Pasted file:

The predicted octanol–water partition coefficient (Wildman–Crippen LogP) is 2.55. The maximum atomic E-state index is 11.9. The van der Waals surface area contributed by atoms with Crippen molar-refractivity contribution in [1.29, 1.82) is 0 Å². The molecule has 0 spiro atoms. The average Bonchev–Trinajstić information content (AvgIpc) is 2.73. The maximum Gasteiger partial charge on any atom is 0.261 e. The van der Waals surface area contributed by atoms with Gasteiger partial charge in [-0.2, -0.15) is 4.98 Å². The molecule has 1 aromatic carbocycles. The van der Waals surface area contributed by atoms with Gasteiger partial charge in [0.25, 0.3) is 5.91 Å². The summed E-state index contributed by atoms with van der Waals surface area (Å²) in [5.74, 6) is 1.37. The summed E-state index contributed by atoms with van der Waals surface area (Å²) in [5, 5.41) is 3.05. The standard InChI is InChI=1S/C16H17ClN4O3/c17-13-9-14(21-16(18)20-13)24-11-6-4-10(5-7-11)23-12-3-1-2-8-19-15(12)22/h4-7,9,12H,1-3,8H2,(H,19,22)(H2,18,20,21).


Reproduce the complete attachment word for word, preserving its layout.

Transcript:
The predicted octanol–water partition coefficient (Wildman–Crippen LogP) is 2.55. The maximum atomic E-state index is 11.9. The van der Waals surface area contributed by atoms with Crippen molar-refractivity contribution in [1.29, 1.82) is 0 Å². The molecule has 0 spiro atoms. The average Bonchev–Trinajstić information content (AvgIpc) is 2.73. The maximum Gasteiger partial charge on any atom is 0.261 e. The van der Waals surface area contributed by atoms with Gasteiger partial charge in [-0.2, -0.15) is 4.98 Å². The molecule has 1 aromatic carbocycles. The van der Waals surface area contributed by atoms with Gasteiger partial charge in [0.25, 0.3) is 5.91 Å². The summed E-state index contributed by atoms with van der Waals surface area (Å²) in [5.74, 6) is 1.37. The summed E-state index contributed by atoms with van der Waals surface area (Å²) in [5, 5.41) is 3.05. The standard InChI is InChI=1S/C16H17ClN4O3/c17-13-9-14(21-16(18)20-13)24-11-6-4-10(5-7-11)23-12-3-1-2-8-19-15(12)22/h4-7,9,12H,1-3,8H2,(H,19,22)(H2,18,20,21).